Utah Fire Marshal Official Restaurant & Commercial Kitchen Compliance
All commercial food service establishments are susceptible to a hidden and elusive safety and cost-depleting concern, which if not addressed, may impact the financial survival of the kitchen and cause economic demise. The awareness stimulated within this fact sheet may encourage action and help prevent certain burning or distasteful outcomes.
Restaurants, commercial cooking establishments, schools, hospitals and correctional facilities are subject to local, state, and federal health, food, safety and fire codes. These codes are in place to protect the public, help create a safe environment, as well as help shield employees and staff from accidents, air-borne toxins, and carbon monoxide. The codes also protect owners and risk managers from high-risk disasters or litigations that could impact the risk manager and place the restaurant owner in jeopardy of losing their franchise to the courts or their business establishment to fire.
It is just as important to ensure owners and staff are fully aware of the ways to help create a safe environment of their kitchen. The one important feature in the kitchen that can destroy a restaurant or commercial kitchen if it is not properly maintained and cleaned is the kitchen exhaust and fire suppression system (range hood). Range hood cleaning is required by law to be cleaned every six months at minimum. This cleaning includes all aspects surrounding the hood and duct system from floor to roof.
To help provide more information on cleaning your kitchen’s exhaust system, see our action plan below:
Kitchen Exhaust System Action Plan:
- Upon inspection and cleaning, if the exhaust system is found to be contaminated with deposits from grease-laden vapors, the contaminated portions of the exhaust system shall be cleaned.
- Inspection and cleaning shall be conducted by a properly trained, qualified and certified company or person(s) acceptable and authorized by the owner and the state and or local fire marshal.
- Duct systems shall have access panels installed not more than 20 feet apart; at changes of direction, no more than 10 feet apart; and or where access is required for proper cleaning of the entire interior ductwork.
- Cleaning shall include floor, back splash, appliances, hood, plenum, ducts, fans, fan housing and roof discharge areas. The industry standard for cleaning is “bare metal clean” throughout the system. Anything less than bare metal clean should not be considered acceptable.
- Exhaust system fans shall be operated whenever cooking equipment is turned on.
- Air velocity within the duct or total air flow shall not be less than 500 feet per minute at discharge.
- Filter equipped exhaust systems shall not be operated with filter gaps, separations or with the filters removed.
- Kitchen exhaust systems full or proportioned shall be cleaned when needed or at intervals as dictated by volume:
- Systems serving solid fuel cooking operations. (where wood, charcoal, etc. are used as heat source)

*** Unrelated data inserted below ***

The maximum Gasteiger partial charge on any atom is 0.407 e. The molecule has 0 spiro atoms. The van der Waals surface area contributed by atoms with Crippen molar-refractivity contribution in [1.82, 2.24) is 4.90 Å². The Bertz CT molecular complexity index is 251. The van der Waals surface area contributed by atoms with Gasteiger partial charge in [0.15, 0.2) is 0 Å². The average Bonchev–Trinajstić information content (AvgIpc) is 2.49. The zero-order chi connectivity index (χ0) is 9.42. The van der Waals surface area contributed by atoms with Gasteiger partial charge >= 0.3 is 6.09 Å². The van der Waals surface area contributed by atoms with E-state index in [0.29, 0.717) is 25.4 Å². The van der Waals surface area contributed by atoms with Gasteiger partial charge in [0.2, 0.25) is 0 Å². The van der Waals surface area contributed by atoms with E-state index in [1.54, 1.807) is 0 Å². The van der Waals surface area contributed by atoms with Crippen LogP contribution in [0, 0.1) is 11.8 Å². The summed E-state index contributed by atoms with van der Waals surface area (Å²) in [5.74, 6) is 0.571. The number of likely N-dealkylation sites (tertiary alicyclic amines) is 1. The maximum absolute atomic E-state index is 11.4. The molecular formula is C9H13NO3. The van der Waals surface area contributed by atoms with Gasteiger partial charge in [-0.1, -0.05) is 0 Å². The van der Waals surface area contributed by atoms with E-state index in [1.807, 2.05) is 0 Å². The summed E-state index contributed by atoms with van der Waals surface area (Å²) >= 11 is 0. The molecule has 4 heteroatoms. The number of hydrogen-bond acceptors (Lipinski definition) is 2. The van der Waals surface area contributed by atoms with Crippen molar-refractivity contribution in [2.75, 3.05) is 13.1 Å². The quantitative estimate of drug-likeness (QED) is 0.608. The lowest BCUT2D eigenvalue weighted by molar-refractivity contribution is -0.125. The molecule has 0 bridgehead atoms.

- Charbroiling, or wok cooking.
- Systems serving high-volume cooking operations such as 24 hour
- Systems serving moderate-volume cooking operations
- Seasonal businesses, or senior centers.
- Systems serving low-volume cooking operations, such as churches and day camps
Openings provided for replacement air through ventilation equipment shall not be restricted, blocked or shut-down while cooking operations are in progress.
Exhaust fan housings shall be hinged with flexible power cables for effortless opening.
Fan housings shall be supplied with a grease drainage and a grease containment system.
The roof structure shall be free of grease pooling or corrosive contaminants on roof coverings.
Owners, when cleaning is finished expect three items to be placed in your hands and one to be placed on the hood in a conspicuous location:
- A completion or deficiency report. (Shall include areas not cleaned or problems with the system)
- Before and after photographs showing all aspects of the exhaust system from floor to roof.
- A detailed invoice clearly showing what has been accomplished and for what price. (The price should match the agreed-upon amount you contracted with the service company, unless there is a “change order agreement” for the reduced or additional work invoiced.)
- A label shall be place on the hood in a conspicuous location that includes the following information: service company name, technician signature and certificate number, date of service, type of service and system, and any major deficiencies. (Deficiencies shall be clearly explained on the “Completion or Deficiency report” previously mentioned).
We are all extremely busy, but it will be of great value for the restaurant owner to get to know the owner or service technician of the Fire Protection Company contracted to inspect and clean the exhaust system and to become acquainted with the local fire marshal or inspectors who serve in the area where kitchens are located.
*Free estimates within service area
Want more information here is the official Utah Fire Marshal contact and site:
Office of the Utah State Fire Marshal
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